Pussy Riot uproar continues: FEMEN offers bounty for desecrating crosses
Leaving an inscription on an Orthodox cross will net around $62, while graffiti on a church wall comes with a nearly hundred-dollar reward. The bounty list was published on the Internet by Karina Pankova, a 23-year-old woman who presented herself as the leader of FEMEN’s branch in northwest Russia’s arctic city of Murmansk.
The activist also invited “young and attractive” girls and guys to take part in unsanctioned actions “against federal and regional laws, and the housing and public utilities fee rise.”
For each such action, Pankova promised to pay 5,000 rubles (about $160). In addition, would-be hooligans will supposedly be provided with a driver and a guard for their activities. Trips to Scandinavian countries are being offered as an additional bonus. Paying police fines would be up to the activists, however.
In an interview with the Vesti FM radio station, the young woman said she received money for the scheme from two businessmen who have invested in an Internet store selling goods with FEMEN’s symbols. Funding for the group’s activities will come from the Ukraine, Pankova said.
The girl claimed that she is Muslim, but said that she had no personal prejudice against the Russian Orthodox Church.
“Our actions will be not as startling as those by our Ukrainian colleagues. Girls won’t undress because of our northern climate,” she told Vesti FM.
Ukrainian FEMEN activists believe that Pankova is trying to copy their movement for her own selfish ends. FEMEN’s leader, Anna Gutsol, said she has only spoken once with Pankova, via the Internet. She called Pankova’s campaign in support of FEMEN in Russia “a provocation,” since the group never pays its activists and has no affiliation with the branch in Murmansk.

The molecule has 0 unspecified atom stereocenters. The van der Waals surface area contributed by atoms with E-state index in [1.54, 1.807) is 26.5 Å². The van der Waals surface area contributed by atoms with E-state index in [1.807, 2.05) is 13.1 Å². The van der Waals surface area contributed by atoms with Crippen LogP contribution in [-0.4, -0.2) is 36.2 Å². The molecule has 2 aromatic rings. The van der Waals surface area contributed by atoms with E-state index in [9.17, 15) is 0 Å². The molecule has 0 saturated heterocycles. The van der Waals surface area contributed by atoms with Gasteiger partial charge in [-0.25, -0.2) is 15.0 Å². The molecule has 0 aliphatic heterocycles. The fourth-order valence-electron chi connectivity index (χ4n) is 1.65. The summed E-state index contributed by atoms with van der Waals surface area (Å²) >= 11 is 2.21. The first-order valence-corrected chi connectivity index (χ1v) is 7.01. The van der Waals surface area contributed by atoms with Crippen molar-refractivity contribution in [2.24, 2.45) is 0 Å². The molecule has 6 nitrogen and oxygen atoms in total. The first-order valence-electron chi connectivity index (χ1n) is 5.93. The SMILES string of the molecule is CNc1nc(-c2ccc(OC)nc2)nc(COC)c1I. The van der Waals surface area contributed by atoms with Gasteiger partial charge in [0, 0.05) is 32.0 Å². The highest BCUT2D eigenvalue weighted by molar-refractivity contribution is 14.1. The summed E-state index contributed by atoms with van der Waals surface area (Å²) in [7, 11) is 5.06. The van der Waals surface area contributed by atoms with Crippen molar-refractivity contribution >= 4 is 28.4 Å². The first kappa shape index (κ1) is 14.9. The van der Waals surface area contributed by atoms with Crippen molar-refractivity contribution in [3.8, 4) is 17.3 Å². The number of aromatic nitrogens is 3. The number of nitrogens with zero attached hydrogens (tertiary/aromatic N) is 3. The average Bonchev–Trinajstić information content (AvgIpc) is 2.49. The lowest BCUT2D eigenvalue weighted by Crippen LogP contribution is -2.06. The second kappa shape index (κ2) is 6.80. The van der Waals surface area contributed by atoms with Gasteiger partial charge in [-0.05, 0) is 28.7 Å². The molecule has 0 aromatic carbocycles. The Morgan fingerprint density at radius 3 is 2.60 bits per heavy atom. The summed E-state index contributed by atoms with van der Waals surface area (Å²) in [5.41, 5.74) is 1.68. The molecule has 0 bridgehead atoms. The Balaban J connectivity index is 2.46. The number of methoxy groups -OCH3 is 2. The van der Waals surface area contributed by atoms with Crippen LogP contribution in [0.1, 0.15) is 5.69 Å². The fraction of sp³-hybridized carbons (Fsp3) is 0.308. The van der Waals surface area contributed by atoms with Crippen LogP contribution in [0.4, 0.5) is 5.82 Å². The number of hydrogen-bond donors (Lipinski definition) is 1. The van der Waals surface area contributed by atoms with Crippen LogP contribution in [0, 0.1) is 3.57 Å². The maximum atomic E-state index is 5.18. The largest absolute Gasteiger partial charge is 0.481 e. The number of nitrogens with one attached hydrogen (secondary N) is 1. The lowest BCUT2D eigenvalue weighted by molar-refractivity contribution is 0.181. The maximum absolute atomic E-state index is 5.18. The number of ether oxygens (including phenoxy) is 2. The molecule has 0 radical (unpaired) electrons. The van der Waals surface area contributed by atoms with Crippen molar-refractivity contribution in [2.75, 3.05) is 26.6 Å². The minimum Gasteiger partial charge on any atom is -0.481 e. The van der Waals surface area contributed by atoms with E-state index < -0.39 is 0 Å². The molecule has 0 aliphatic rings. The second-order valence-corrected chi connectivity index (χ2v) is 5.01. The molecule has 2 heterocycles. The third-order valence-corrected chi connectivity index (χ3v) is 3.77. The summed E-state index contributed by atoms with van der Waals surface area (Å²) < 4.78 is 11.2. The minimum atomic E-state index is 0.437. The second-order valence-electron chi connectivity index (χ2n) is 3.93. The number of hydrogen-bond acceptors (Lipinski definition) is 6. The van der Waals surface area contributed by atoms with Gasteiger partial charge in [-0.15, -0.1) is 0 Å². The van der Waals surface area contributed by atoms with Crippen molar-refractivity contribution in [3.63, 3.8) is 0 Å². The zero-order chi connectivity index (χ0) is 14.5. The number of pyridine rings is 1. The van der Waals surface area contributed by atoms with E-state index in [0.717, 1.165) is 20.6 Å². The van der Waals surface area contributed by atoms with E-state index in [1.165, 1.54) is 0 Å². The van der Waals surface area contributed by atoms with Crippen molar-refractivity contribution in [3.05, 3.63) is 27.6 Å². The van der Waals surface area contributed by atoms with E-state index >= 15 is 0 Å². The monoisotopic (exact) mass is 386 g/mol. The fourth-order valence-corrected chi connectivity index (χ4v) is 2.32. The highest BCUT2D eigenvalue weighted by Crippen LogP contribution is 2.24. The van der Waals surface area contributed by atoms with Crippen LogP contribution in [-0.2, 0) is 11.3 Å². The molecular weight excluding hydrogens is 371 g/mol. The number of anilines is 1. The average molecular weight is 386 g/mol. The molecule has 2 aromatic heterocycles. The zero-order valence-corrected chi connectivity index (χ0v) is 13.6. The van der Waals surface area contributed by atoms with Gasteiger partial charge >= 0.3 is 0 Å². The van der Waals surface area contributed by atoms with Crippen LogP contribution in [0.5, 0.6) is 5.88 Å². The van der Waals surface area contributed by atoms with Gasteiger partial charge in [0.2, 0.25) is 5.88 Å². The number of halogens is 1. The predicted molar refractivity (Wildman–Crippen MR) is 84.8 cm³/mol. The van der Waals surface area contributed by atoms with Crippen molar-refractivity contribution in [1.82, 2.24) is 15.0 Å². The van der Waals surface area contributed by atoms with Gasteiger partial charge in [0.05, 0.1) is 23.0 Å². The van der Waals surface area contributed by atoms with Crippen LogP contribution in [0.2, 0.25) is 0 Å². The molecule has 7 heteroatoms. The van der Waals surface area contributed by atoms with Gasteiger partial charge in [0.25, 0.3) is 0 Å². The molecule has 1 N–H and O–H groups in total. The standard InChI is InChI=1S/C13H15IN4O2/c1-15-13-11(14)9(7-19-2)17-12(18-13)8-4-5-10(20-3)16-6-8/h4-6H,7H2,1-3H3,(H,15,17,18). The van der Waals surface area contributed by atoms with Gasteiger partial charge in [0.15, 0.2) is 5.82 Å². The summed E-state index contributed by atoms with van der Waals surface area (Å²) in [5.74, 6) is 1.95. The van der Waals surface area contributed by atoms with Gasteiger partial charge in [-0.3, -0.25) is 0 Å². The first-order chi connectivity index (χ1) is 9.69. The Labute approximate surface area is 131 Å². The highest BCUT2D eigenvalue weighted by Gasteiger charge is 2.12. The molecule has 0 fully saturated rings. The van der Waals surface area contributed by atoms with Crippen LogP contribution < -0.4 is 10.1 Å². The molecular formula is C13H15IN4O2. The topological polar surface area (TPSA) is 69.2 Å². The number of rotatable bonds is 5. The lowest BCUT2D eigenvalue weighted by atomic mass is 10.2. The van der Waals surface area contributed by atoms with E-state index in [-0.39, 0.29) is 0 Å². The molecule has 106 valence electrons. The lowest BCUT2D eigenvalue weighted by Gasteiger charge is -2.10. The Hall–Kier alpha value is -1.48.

Publishing offers to perform acts of vandalism can be considered a preparation for a possible crime, legal advocate Dmitry Vasilyev said. Local law enforcement has already taken an interest in Pankova’s posts, REN TV reported.
FEMEN’s leader recently felled memorial cross with a chainsaw in the Ukrainian capital Kiev. Gustol said the act of vandalism was committed in a protest against the trial of the now-jailed punk band Pussy Riot. Shortly before the incident, three members of Pussy Riot were convicted of aggravated hooliganism and sentenced to two years in jail each for their so-called ‘punk prayer’ in Moscow’s Christ the Savior Cathedral.
The case has split the Russian society. Pussy Riot supporters claim the case was politically motivated, and that the punishment was far too severe. The court verdict was followed by a series of protests and acts of vandalism against religious sites across the country.
Sporadic acts of desecration are continuing across Russia. This week, three residents of the central Russian city of Tver burned a wooden Orthodox cross that they had erected near a local chapel. Police apprehended the trio and are currently deciding whether they should be prosecuted, ITAR-TASS reported.
And authorities in the city of Salekhard in the North Siberia region of Yamalo-Nenets region are allocating more than ten million rubles from the local budget to install a special cross on the city’s main road. The ten-meter-high structure will be made completely of stainless steel, which would deter vandalism.